We are social creatures that depend upon one another for survival, happiness, and sustenance. On the macro level we work together to establish whole economies and societies, and at the micro level we come together to form communities that nurture our most basic needs. A sense of belonging, and feelings of identification, are important for almost all people. On the flip side, we must be open to accepting others into our hearts. It is argued that these are the foundational steps that are necessary to begin forming a community that can then work to improve the lives of those in, and around, it.
Racism is one of humanity’s oldest evils that has been serving to divide people since man’s earliest days. It still exists in America to this day though some may argue that its roots are much more beneath the surface than they previously were. Our healthcare system is rife with racist assumptions that affect the lives of minorities on a daily basis. These issues may seem to be unimportant or political to some, but they serve only to drive us farther apart and thus further fracture our collective sense of community as long as they remain ingrained in our collective psyche.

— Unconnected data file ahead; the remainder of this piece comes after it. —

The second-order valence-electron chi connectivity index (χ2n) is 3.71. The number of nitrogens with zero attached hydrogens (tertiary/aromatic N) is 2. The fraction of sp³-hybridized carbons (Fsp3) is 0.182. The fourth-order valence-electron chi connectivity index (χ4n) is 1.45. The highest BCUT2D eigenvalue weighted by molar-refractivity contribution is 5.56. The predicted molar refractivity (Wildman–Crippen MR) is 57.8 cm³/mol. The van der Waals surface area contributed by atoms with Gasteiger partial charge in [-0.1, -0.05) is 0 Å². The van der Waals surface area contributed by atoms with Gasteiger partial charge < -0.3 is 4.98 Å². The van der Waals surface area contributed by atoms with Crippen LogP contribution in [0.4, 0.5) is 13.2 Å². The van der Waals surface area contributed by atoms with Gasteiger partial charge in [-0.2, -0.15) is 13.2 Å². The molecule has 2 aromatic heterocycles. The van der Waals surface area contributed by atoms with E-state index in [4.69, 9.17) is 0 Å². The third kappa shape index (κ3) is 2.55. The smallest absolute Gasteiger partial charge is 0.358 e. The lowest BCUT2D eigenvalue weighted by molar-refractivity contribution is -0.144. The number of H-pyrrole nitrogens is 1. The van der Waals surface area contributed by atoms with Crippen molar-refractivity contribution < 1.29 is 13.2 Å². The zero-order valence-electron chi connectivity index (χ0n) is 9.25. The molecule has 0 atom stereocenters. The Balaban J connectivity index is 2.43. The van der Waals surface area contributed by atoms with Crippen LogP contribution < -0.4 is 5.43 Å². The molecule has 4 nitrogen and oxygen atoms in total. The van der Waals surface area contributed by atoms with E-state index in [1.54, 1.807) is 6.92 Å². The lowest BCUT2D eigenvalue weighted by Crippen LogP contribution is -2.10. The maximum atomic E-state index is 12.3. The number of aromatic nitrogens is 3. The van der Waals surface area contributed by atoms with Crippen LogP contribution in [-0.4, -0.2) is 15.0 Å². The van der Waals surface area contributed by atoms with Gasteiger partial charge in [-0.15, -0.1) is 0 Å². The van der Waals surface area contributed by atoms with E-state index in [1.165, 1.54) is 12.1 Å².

The “middle way” is argued to be the ideal balance when it comes to satisfying our material and physical needs. This sweet spot aims to acknowledge and sate these needs by not starving them but does not aim to go so far to indulge in gluttony, which is argued to be harmful and even destructive. Sacrifice is often required in order to maintain this balance, especially when it comes to the things that we are each personally more vulnerable to. Taking it a step further to the level of one’s community, sacrificing what we desire for the sake of our neighbors can allow us to feel a genuine sense of compassion for them since we begin to prefer them over ourselves which can then grow into feelings of community.
Prophet Muhammad (pbuh) is considered one of humanity’s greatest community builders because of his ability to unite people regardless of race, social status, or religious beliefs. This was a notion that was almost unheard of by his time as people consistently used these distinctions to separate and fragment their communities. The “Question and Answer” of this issue explores how we can research and discuss his legacy in an appropriate manner that honors him while allowing us to best learn from his examples. This conduct should enable us to follow his way better and thus develop stronger examples by considering his advice.